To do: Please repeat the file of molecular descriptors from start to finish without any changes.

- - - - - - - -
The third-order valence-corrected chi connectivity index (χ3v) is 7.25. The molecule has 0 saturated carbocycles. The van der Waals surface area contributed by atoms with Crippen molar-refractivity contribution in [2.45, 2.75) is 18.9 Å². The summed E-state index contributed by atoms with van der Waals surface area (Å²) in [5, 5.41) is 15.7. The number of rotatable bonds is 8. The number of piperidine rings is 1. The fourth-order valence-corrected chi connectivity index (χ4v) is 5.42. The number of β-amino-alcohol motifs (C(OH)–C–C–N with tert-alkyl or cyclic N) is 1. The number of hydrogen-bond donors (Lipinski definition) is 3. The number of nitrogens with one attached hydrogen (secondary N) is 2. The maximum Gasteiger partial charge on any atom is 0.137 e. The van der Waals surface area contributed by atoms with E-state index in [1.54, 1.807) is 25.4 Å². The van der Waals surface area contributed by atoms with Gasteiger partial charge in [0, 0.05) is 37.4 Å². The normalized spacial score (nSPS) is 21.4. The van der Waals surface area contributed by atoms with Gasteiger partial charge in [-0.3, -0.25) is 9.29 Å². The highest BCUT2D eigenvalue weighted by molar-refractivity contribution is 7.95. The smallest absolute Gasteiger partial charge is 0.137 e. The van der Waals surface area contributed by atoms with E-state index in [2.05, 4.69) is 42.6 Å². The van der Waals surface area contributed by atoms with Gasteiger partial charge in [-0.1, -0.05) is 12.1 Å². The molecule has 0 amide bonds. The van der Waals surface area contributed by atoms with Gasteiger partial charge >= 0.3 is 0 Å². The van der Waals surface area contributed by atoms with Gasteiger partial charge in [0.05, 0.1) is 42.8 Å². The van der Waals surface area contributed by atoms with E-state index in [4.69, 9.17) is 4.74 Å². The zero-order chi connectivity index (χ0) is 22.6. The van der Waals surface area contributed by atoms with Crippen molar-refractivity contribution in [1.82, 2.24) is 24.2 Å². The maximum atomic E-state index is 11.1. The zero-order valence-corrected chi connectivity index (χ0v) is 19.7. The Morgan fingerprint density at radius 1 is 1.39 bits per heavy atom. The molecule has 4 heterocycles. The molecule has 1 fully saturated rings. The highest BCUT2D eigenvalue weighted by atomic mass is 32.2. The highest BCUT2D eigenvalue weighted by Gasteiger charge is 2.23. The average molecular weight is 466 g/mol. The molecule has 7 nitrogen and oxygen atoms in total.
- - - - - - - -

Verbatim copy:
The third-order valence-corrected chi connectivity index (χ3v) is 7.25. The molecule has 0 saturated carbocycles. The van der Waals surface area contributed by atoms with Crippen molar-refractivity contribution in [2.45, 2.75) is 18.9 Å². The summed E-state index contributed by atoms with van der Waals surface area (Å²) in [5, 5.41) is 15.7. The number of rotatable bonds is 8. The number of piperidine rings is 1. The fourth-order valence-corrected chi connectivity index (χ4v) is 5.42. The number of β-amino-alcohol motifs (C(OH)–C–C–N with tert-alkyl or cyclic N) is 1. The number of hydrogen-bond donors (Lipinski definition) is 3. The number of nitrogens with one attached hydrogen (secondary N) is 2. The maximum Gasteiger partial charge on any atom is 0.137 e. The van der Waals surface area contributed by atoms with E-state index in [1.54, 1.807) is 25.4 Å². The van der Waals surface area contributed by atoms with Gasteiger partial charge in [0, 0.05) is 37.4 Å². The normalized spacial score (nSPS) is 21.4. The van der Waals surface area contributed by atoms with Gasteiger partial charge in [-0.3, -0.25) is 9.29 Å². The highest BCUT2D eigenvalue weighted by molar-refractivity contribution is 7.95. The smallest absolute Gasteiger partial charge is 0.137 e. The van der Waals surface area contributed by atoms with E-state index in [2.05, 4.69) is 42.6 Å². The van der Waals surface area contributed by atoms with Gasteiger partial charge in [-0.1, -0.05) is 12.1 Å². The molecule has 0 amide bonds. The van der Waals surface area contributed by atoms with Gasteiger partial charge >= 0.3 is 0 Å². The van der Waals surface area contributed by atoms with Gasteiger partial charge in [0.05, 0.1) is 42.8 Å². The van der Waals surface area contributed by atoms with E-state index in [4.69, 9.17) is 4.74 Å². The zero-order chi connectivity index (χ0) is 22.6. The van der Waals surface area contributed by atoms with Crippen molar-refractivity contribution in [1.82, 2.24) is 24.2 Å². The maximum atomic E-state index is 11.1. The zero-order valence-corrected chi connectivity index (χ0v) is 19.7. The Morgan fingerprint density at radius 1 is 1.39 bits per heavy atom. The molecule has 4 heterocycles. The molecule has 1 fully saturated rings. The highest BCUT2D eigenvalue weighted by atomic mass is 32.2. The highest BCUT2D eigenvalue weighted by Gasteiger charge is 2.23. The average molecular weight is 466 g/mol. The molecule has 7 nitrogen and oxygen atoms in total.